Edgbaston is the venue for this week's Ashes opener and has been a happy hunting ground for England over the years.
England have won six and drawn five of their 14 Tests against Australia in Birmingham, with only three defeats, while recent history has them demolishing their old foes in the World Cup semi-final.
Here, PA looks back at the ground's Ashes history and why it is such a happy hunting ground for them.
Edgbaston welcomed the touring Australians for the first time in May 1902, when the rain helped them to a draw despite having been bowled out for 36 in their first innings. They were not so fortunate when they returned seven years later, with Jack Hobbs' unbeaten 62 securing England a 10-wicket win.
That was their last visit until 1961, when Australia's Neil Harvey and England's Raman Subba Row and Ted Dexter all made centuries in a high-scoring draw.
The 1968 Test was also drawn before in 1975, Australia recorded what was to prove a rare Edgbaston win – albeit an emphatic one, by an innings and 85 runs.
England won by 29 runs in 1981 and by an innings and 118 in 1985, captain David Gower with a double century. The decade concluded with Australia dominant in a draw in 1989.
Mark Waugh made 137 and 62 not out in a 1993 eight-wicket win for Australia and after Nasser Hussain's double-century led England to a nine-wicket win in 1997, the tourists enjoyed another innings win in 2001.
That remains Australia's most recent victory at Edgbaston, with England winning an unforgettable 2005 clash. After a draw in 2009, England won 2015's clash by eight wickets.
In amongst their Edgbaston successes, the 2005 Ashes thriller stands tall for England. Regarded by many as the greatest Test ever played, England won by two runs after Australia almost chased what appeared to be an improbable 282 to win.
Buoyed by Glenn McGrath injuring himself in the warm-ups, England raced to a first-innings 407 and had a lead of 99 after cleaning up Australia. Virtually batting with one arm, Andrew Flintoff then clubbed 73 to set the target, before the Lancastrian produced some of the most memorable bowling in English history as Australia were reduced to 137 for seven.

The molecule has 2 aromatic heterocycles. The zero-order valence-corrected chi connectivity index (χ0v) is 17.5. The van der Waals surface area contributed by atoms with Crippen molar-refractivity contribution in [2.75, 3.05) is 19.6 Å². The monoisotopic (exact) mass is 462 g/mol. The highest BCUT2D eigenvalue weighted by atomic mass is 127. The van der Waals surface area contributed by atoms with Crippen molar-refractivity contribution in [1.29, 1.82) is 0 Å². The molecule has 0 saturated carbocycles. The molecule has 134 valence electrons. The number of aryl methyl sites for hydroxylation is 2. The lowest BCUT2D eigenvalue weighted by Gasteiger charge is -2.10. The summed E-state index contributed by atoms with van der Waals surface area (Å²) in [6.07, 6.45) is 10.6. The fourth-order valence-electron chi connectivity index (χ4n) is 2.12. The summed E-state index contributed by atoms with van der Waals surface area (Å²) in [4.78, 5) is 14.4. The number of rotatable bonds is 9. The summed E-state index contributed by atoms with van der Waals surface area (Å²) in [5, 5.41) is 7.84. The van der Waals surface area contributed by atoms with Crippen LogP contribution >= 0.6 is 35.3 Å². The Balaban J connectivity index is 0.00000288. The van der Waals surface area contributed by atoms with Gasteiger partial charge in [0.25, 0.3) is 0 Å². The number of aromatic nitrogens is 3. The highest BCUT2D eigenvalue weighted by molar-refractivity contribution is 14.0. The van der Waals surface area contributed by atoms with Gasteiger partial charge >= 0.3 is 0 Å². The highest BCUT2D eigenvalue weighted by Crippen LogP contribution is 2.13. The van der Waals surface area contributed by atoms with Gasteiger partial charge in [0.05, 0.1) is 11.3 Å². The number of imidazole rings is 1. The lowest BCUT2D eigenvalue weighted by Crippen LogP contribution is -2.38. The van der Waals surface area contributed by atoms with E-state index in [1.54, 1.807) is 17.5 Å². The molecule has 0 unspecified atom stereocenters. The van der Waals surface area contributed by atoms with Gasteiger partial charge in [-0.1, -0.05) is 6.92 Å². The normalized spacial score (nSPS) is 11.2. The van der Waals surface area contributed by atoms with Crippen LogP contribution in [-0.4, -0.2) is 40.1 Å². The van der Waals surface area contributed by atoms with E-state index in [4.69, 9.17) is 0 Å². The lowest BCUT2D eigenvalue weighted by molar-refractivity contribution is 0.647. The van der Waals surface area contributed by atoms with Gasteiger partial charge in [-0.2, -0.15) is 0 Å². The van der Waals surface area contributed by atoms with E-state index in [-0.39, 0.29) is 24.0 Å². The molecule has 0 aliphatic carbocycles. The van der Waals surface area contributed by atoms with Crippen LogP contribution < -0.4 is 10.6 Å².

However, Brett Lee and Michael Kasprowicz produced a last-wicket stand of 59 which looked to be pushing Australia to a shock win and a 2-0 series lead, before umpire Billy Bowden deemed Steve Harminson had Kasprowicz caught behind by Geraint Jones, leading the great Richie Benaud to simply say "Jones, Bowden" as the celebrations unfolded.
The handshake that followed as Flintoff dropped down to meet a devastated Lee on his haunches has become an indelible image in Ashes history.
"He bowls to the left..."
England's superb Edgbaston record runs alongside the fantastic support they get at the ground.
The Hollies Stand is one of cricket's most vibrant places to watch the sport from and, according to Chris Millard from the Barmy Army, it is a place opposition players do not want to play.
"Edgbaston has been the home of the Barmy Army for some significant time, it's the best atmosphere in the UK and the Eric Hollies Stand will challenge any stand in the world," he told PA.
"You've seen some amazing cricketers, high-profile cricketers, fail at Edgbaston because of the atmosphere. People come to England and fear Edgbaston. Mitchell Johnson spoke about Edgbaston and it's amazing how a ground can have that sort of atmosphere.
"It's testament to the work Warwickshire and Edgbaston have done to make it a fortress for England."
Johnson was a crowd target during his playing days, on the end of a 'he bowls to the left, he bowls to the right' chant and, while Millard says Australian duo Steve Smith and David Warner will resume the role of pantomime villains this week, he wants the rivalry to remain good humoured.
"We don't want anyone to get booed on a cricket field," he said. "It will happen, and I can see people will get the urge, but we will be singing songs and taking the mickey in our own unique way."
England's long-time opening pair James Anderson and Stuart Broad have enjoyed tremendous records at Edgbaston, standing head and shoulders above any other bowler likely to be involved.
Anderson's fitness is being monitored after a calf injury but assuming he is passed fit to play, he will look to add to his 44 wickets at an average of 22 in eight previous Tests at Edgbaston. That includes six for 47 and five for 80 against Australia in 2015 and 2009 respectively, as well as four-wicket hauls against Pakistan in 2010 and India in 2011.
Broad surely secured his place with four for 19 as Ireland were skittled for 38 at Lord's last week and has 29 wickets at 22.41 in seven Edgbaston Tests – though never more than two in an innings there against Australia.
Moeen Ali averages 69.33 with the bat in Tests at Edgbaston – his four innings have produced three half-centuries and a duck – while England captain Joe Root averages 66 in seven Test innings there with three half-centuries – including 63 in the 2015 Ashes – and a century against the West Indies in 2017.